Some phrases get people’s stockings in a twist during the holiday season. Today I’m not going to beat around the holly bush — I’m jumping right down the chimney to address these Christmas controversies.
Do you throw up your dukes when you hear someone wish you “Happy Holidays?” If so, you probably are coming from a place of assuming most Americans celebrate and observe Christmas. You’re right; a 2019 Gallup poll showed that 93 percent of Americans observe Christmas. However, did you know that “Happy Holidays” has Christian origins?
I previously thought that the “holidays” in “Happy Holidays” referred to Thanksgiving, Christmas and New Year’s Day. While the modern meaning does align with this thinking, “Happy Holidays” originally referred to the Advent season, which was comprised of four Sundays that range from late November to late December.
Many churches also celebrate the Christian feast day of Epiphany, which is in early January each year. You can see how the original Christian holiday season fits right in with our modern time period between Thanksgiving and New Year’s Day.
Originally, when someone wished you “Happy Holidays,” they most likely meant “Happy Advent season, which will culminate in the celebration of Christmas and subsequently the Epiphany of Christ.” It just so happens that Hanukkah and Kwanzaa align with this time period as well.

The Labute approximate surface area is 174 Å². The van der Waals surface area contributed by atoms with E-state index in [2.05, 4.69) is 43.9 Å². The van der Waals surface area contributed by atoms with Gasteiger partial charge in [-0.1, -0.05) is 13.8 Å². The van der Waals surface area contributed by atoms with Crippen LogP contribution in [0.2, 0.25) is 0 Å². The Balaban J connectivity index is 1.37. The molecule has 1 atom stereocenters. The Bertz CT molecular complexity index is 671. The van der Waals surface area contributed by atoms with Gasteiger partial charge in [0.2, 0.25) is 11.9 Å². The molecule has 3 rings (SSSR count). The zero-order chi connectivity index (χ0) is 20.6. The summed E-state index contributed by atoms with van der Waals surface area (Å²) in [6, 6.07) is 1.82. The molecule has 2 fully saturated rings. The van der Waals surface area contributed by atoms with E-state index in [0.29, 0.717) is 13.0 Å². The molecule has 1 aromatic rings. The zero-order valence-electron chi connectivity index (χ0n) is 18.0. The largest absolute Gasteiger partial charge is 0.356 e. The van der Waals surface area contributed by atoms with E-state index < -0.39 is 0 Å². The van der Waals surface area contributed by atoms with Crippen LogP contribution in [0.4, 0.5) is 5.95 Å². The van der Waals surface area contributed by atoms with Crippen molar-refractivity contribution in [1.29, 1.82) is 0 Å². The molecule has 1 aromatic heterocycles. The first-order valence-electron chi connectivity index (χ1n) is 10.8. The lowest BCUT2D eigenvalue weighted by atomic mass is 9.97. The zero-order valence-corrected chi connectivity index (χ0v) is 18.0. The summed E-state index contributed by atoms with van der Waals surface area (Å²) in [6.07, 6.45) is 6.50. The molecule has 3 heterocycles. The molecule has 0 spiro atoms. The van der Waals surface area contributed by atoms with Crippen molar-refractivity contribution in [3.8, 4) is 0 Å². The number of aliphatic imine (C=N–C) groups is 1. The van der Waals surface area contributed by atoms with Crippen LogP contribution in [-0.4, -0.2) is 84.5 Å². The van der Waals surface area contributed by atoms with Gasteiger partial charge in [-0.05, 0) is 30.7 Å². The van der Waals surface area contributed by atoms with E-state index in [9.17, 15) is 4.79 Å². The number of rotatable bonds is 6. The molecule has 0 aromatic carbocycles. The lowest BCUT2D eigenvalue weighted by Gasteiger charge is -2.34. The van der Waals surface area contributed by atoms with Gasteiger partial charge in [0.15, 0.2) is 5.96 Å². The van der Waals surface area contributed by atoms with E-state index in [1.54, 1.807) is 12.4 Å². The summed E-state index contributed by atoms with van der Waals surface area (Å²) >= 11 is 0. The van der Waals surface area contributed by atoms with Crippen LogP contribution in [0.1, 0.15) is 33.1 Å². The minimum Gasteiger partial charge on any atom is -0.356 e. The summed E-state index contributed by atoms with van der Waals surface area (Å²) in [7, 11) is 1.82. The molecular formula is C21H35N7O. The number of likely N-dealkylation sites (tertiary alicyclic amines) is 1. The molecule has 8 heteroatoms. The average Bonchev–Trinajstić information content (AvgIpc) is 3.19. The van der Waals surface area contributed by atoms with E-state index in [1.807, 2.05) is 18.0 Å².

As Christmas has become more commercialized and less religious (in general), “Happy Holidays” has come to mean a catch-all term for the time period between Thanksgiving and New Year’s Day.
Of course, the term “holiday” comes from an Old English word that literally meant “holy day.” The term only applied to special days on the Christian calendar.
On top of “Happy Holidays” rubbing some the wrong way, writing or saying “Xmas” bothers many people. However, this term is rooted in church traditions as well.
“Xmas” shows up in writing as early as the 1500s. The “X” stands for the Greek letter “chi,” which is the first letter in “Christ” in Greek. “X” was used as an abbreviation for “Christ” because the word was so widely used at the time.
You won’t be surprised to learn that the “-mas” in “Xmas” means “mass.” The “mass of Christ.” Therefore, “Xmas” does not belittle or remove the “Christ” from “Christmas.”
I’ve found the more I learn, the less I’m offended. Both “Happy Holidays” and “Xmas” have deep theological roots. Instead of berating people who use them, allow the terms to enrich your devotion to your faith tradition.
Curtis Honeycutt is a syndicated humor columnist. He is the author of Good Grammar is the Life of the Party: Tips for a Wildly Successful Life. Find more at curtishoneycutt.com.
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